In the years after the American victory at Yorktown, a series of debates took place over questions of citizenship and international law. Who counted as an American citizen, and what did that mean? What did the new American republics, and their confederation, owe to those who fell outside that category? In an earlier post, I discussed these matters in regard to one group of outsiders—suspected loyalists. Here I want to continue the theme as it touches a different group—Native Americans.
In the summer of 1784, James Duane, the mayor of New York, sat to hear the case of Rutgers v Waddington, which dealt with the property rights of loyalists and returning patriot exiles. The case hinged on whether international law, especially the newly ratified Treaty of Paris, trumped the state law made by the assembly. But importantly, Alexander Hamilton’s argument for the defense spoke not only of the treaty itself, but of a broader form of international law, the law of nature and nations, to which American law should, he argued, be beholden. This law of nature and nations was described in the books of great European theorists: Grotius, Pufendorf, and Vattel. In response, the plaintiff’s advocate Robert Troup made an interesting remark: all those European thinkers were, he said, “no more to the purpose than so many opinions drawn from the sages of the six nations.” Duane ruled for the defendant. In effect, he ruled in favor of the law of nations. But what did that mean for the sages of the Six Nations? To what kind of international community did the state of New York belong? Just whose voices demanded the respect of American law?
The remark would have been particularly puzzling to the Oneida and Tuscarora, nations that fought on behalf of the patriot cause. In 1778, Philip Schuyler had promised the Oneida in no uncertain terms that when the British were defeated, “your liberty and property will be safe.” He had reiterated that promise as late as January 1784, as had Congress a year earlier. One might imagine, then, that Schuyler’s position represented the same kind of liberal attitude to international law that his son-in-law, Hamilton, argued for in the Rutgers case, and that Duane accepted. The reality was different, but in a fairly subtle way. Duane did not conceive of the Indians as nations at all. He “would never suffer the word nations,” nor the term “treaty,” when it came to them. What he proposed instead was to treat the Indians “with as much plainness and simplicity as possible—and as if I was actually transacting business with the citizens” of New York. So not nations, nor quite citizens, but Indians were at least to be treated “as if” citizens.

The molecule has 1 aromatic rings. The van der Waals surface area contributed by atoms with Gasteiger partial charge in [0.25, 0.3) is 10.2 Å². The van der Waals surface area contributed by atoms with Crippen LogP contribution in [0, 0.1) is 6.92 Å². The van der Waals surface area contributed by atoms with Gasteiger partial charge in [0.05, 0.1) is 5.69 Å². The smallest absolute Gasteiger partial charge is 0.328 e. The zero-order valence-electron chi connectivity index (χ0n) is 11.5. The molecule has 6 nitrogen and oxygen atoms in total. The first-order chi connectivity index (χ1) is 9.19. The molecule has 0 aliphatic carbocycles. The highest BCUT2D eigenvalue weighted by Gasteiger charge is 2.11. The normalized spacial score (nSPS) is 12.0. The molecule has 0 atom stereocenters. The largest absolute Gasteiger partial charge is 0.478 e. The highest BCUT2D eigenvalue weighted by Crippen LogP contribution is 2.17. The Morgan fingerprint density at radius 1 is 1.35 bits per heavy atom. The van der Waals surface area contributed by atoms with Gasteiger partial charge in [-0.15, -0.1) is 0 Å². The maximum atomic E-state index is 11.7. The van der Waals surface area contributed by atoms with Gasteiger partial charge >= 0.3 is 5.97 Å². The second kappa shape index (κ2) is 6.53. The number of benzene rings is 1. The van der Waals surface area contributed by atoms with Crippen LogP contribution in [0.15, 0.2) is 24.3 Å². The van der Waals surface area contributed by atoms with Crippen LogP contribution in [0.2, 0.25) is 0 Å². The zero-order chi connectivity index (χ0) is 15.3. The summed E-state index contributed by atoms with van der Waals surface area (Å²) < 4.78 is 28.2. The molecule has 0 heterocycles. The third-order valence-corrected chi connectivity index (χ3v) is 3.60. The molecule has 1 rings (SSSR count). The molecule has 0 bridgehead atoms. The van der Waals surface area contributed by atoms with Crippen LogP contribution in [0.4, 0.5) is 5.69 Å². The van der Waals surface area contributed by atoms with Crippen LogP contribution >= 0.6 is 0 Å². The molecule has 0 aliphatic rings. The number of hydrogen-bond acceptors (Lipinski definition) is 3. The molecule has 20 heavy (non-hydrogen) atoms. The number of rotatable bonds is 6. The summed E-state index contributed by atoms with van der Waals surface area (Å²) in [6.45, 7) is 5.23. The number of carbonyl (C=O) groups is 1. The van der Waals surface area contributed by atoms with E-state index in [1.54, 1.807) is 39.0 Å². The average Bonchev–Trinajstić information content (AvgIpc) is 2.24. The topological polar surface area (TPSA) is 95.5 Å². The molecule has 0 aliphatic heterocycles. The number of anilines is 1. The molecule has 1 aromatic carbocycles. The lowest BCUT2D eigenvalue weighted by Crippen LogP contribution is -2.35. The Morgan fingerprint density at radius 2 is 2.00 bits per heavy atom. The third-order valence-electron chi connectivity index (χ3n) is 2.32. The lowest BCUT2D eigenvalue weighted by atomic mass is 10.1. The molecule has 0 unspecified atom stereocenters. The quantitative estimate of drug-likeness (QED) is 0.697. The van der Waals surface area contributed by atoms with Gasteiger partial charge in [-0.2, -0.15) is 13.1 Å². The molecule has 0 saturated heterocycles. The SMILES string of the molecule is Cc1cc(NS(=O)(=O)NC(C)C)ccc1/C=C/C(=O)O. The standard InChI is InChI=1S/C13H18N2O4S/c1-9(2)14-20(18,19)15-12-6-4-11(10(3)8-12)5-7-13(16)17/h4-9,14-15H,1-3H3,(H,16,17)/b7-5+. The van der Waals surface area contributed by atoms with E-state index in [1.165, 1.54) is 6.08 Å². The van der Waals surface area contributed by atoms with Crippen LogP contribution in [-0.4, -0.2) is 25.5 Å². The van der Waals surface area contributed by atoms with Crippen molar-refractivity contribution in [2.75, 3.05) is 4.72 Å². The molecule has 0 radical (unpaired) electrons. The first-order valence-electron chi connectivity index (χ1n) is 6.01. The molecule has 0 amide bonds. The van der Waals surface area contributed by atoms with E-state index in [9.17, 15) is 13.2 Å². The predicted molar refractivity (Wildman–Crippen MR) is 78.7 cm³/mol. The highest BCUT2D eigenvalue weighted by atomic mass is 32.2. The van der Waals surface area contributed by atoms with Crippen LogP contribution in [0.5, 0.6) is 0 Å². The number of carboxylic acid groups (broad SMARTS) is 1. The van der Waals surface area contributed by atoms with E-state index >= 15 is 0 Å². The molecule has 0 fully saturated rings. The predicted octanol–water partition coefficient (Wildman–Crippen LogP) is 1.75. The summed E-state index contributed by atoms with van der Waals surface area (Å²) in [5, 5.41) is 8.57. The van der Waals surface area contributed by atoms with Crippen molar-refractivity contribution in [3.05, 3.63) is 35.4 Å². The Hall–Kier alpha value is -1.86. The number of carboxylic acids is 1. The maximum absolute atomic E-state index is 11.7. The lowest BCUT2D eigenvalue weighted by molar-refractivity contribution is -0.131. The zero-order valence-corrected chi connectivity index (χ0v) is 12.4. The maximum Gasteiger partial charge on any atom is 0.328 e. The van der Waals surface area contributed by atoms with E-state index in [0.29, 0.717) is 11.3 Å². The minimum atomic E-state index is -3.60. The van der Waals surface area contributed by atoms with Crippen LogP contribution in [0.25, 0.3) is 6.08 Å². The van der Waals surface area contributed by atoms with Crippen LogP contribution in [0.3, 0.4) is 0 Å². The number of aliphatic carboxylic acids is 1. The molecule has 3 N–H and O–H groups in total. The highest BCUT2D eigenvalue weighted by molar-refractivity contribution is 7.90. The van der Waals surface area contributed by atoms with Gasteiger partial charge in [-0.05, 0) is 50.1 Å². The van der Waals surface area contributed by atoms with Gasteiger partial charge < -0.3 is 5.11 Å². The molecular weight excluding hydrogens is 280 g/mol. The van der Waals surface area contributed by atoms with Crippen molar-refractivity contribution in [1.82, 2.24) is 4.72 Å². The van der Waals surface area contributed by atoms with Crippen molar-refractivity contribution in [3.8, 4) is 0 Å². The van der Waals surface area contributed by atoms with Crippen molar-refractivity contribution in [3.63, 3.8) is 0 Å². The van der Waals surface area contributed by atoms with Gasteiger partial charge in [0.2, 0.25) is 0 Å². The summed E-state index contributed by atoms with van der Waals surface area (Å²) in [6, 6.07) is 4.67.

James Monroe, investigating on behalf of Congress, rejected the New Yorkers’ position that the Indians in that state counted as “members” of it. “[T]hey acknowledge no obedience to its laws,” he wrote, and nor do they “enjoy the protections, nor any of the rights of citizenship within it.” For a while at least, Congress would stand between the state of New York and the Oneida and Tuscarora lands. Asserting the federal right to deal with Indians who were not “members” of a state, Congress sought to protect its own long term interests in western—that is, Indian—lands. As David Nichols puts it, “The unity and sovereignty of the Thirteen Fires, Native Americans learned, were merely polite fictions.”
The law of nature and of nations that men like Hamilton and Duane promoted was, as Waddington’s lawyer pointed out in court, a European invention imposed on America. It was a flexible and changing set of ideas which came in very useful to American elites who needed to justify and legitimate their opposition to the measures of democratic American assemblies. In post-revolutionary America, indeed, the law of nature and of nations functioned first and foremost as a network of property rights. It defended British creditors against defaulting American debtors, ex-loyalists against vengeful legislators, and it promised a stable environment for investment and commerce in the new nation. But it could not protect, or even include, Native Americans. Their way of life, and most importantly their concept of property, was beyond the European pale. “In the end,” as Colin Calloway writes, “white Americans excluded Indians from the republican society the Revolution created… The Revolution both created a new society and provided justification for excluding Indians from it.”
 Daniel Hulsebosch, Constituting Empire: New York and the Transformation of Constitutionalism in the Atlantic World, 1664-1830 (Chapel Hill: University of North Carolina Press, 2005), 199.
 Alan Taylor, Divided Ground: Indians, Settlers, and the Northern Borderland of the American Revolution (New York: Knopf, 2006), 144-5.
 Ibid., 143.
 Ibid., 155-6.
 David Andrew Nichols, Red Gentlemen and White Savages: Indians, Federalists, and the Search for Order on the American Frontier (Charlottesville: University of Virginia Press, 2008), 19.
 Colin Calloway, The American Revolution in Indian Country: Crisis and Diversity in Native American Communities (New York: Cambridge University Press, 1995), xv.